A Hard-Headed Debate Over Antonio Brown’s Strange Offseason

Antonio Brown (No. 84) of the Oakland Raiders warms up prior to an NFL preseason game against the Arizona Cardinals at State Farm Stadium on August 15, 2019, in Glendale, Arizona.

Source Norm Hall/Getty

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Because the Raiders need Brown to succeed.

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We’re talkin’ ’bout helmets?

Capping a bizarre offseason for the ages, Antonio Brown has the sports world channeling its inner Allen Iverson, asking themselves why helmets — or Brown’s unwillingness to wear the helmet the NFL is mandating he dons — continue to dominate the headlines, just a week after we were all talking about the temperature settings in cryogenic chambers.

Brown, who with six 100-plus reception seasons in nine years is arguably the league’s best wide receiver, continues to fight the NFL policy that requires “helmet certification” according to industry standards. The 31-year-old seven-time Pro Bowler lost a grievance against the NFL in which he sought an exception to wear his Schutt Air Advantage, a helmet he has worn throughout his career that was available on the market between 2002 and 2009. (NBC Sports reported Monday night that Brown was preparing to file a new grievance against the NFL asking for a one-year grace period.)

“I thought he did a great job after he lost the hearing because he put out a statement basically saying that he accepted [the ruling] and that he’d move on,” says Rob Parker, a Fox Sports TV and radio personality. “I praised him for that. He didn’t make a stink after he lost, but people made a stink that he was even appealing it. That’s a part of the collective bargaining agreement, so why would people be mad?”

But Parker drew a hard line when Brown accused the NFL of racism in an August 17 tweet.

“That N-word … ,” Parker says, slowing his cadence, “there’s no excuse for that; I can’t even justify that [and] act like I’m trying to figure out what he’s doing. [That’s] inexcusable — period. It just shouldn’t happen; it’s the worst.”

Says one African American NFL executive, speaking on the condition of anonymity: “That’s not a good look for him. He’s one of us, and people judge us by our peers and say all of us are like that, and that’s not true. That’s what I hate about it more than anything.”

 

The Miami native played college ball at Central Michigan and was an NFL afterthought when he was drafted in the sixth round in 2010. Brown flourished during nine seasons in Pittsburgh, emerging as Ben Roethlisberger’s main target for one of the league’s best teams year after year. But an increasingly frosty relationship with the team led to his trade to Oakland this offseason — for a veritable pittance of third- and fifth-round draft picks. Then the cold stopped being a metaphor.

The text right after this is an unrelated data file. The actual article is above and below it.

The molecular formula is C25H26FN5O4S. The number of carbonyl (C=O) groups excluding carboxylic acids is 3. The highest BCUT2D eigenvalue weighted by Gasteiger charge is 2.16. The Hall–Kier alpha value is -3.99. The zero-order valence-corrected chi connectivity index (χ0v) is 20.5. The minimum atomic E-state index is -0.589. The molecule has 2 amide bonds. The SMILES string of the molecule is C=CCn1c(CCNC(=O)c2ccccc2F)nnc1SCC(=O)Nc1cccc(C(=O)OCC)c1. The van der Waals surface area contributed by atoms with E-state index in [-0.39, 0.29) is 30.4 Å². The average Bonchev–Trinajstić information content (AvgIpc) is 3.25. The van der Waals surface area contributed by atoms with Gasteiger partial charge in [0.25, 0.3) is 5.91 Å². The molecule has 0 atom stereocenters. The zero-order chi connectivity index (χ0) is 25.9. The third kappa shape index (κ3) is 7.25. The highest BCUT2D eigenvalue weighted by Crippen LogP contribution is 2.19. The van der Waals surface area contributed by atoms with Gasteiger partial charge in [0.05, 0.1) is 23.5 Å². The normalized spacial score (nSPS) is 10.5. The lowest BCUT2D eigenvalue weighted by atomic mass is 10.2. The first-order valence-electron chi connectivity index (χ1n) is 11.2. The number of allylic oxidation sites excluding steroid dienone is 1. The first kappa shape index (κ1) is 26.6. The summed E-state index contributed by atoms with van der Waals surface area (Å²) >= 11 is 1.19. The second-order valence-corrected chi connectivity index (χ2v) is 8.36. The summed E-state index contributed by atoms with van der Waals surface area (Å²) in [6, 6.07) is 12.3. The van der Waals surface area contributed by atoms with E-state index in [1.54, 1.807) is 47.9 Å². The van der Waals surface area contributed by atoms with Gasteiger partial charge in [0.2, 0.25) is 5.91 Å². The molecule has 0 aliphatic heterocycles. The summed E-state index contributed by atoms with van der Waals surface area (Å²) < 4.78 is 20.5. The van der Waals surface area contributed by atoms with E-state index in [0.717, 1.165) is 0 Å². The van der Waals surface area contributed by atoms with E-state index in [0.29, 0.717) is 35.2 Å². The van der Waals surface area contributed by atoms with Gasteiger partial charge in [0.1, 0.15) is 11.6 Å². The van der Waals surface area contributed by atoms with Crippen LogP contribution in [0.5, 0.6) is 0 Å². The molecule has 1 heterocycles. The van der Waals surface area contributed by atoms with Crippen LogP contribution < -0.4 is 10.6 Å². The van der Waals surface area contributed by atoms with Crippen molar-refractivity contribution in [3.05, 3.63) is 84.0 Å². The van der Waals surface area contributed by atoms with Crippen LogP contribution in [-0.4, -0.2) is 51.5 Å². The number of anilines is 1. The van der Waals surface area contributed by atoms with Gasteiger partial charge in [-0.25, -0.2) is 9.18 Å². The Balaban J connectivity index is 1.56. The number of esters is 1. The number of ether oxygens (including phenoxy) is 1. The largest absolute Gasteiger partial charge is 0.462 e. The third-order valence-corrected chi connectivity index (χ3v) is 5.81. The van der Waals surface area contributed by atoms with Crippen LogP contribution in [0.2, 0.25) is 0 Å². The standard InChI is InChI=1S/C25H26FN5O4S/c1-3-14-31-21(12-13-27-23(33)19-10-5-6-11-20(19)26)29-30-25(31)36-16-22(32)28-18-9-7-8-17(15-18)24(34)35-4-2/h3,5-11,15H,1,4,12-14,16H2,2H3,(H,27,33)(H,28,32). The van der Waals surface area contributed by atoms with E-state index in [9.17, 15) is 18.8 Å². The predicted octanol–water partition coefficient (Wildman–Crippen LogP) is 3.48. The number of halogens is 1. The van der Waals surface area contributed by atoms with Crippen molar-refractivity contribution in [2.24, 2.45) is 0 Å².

Players are making their points loud and clear: We have a voice, and we ain’t afraid to use it. 

Brown reportedly went into a cryogenic chamber without proper foot protection — resulting in frostbite in both feet, causing him to miss large chunks of training camp (and gross out HBO viewers by showing off his tootsies on Hard Knocks). After that came the helmet saga. And now Brown continues to dig his spikes in, threatening to sit out the season if his helmet wish isn’t granted.

Despite Brown’s strong suggestion that the league is prejudiced against Black players, he’s not the only one with a helmet beef; other players, including White superstar quarterbacks Tom Brady and Aaron Rodgers, also expressed their desire to wear their old helmets, only to relent to the new rule. More about player safety than comfort in an age when brain damage is an increasing concern for football players, the regulations prevent a player from wearing a helmet that’s more than 10 years old.

“It does make it seem like there’s something else going on there,” says Domonique Foxworth, who played for seven years in the NFL and now writes for ESPN’s The Undefeated.

It’s not just Brown trying to use his leverage in new ways. 

NFL fans, for years, have cried foul about the preseason — lamenting that the meaningless games are just a money grab for owners. Those types of headlines are so yesterday. This preseason, it’s been all about Cowboys running back Ezekiel Elliott’s holdout; Packers star Rodgers’ willingly sitting out preseason games; and Miami Dolphins wide receiver Kenny Stills’ criticism of his team’s owner, Stephen Ross, on his plan to host a fundraiser for President Donald Trump. 

Players are making their points loud and clear: We have a voice, and we ain’t afraid to use it.

In Brown’s case, that voice has long been a quixotic one. Foxworth contends that this odd offseason “will all be a footnote” in the longer arc of an unlikely career that could well send Brown to the Hall of Fame one day. But his new employers are growing impatient. Raiders general manager Mike Mayock dropped what had to feel like an ultimatum to Brown on Sunday, saying “It’s time for him to be all-in or all-out.”

There was a Brown sighting at Raiders camp on Monday morning, so perhaps he is starting to pivot.

But the way this looks, we just might be talking helmets for a bit longer.

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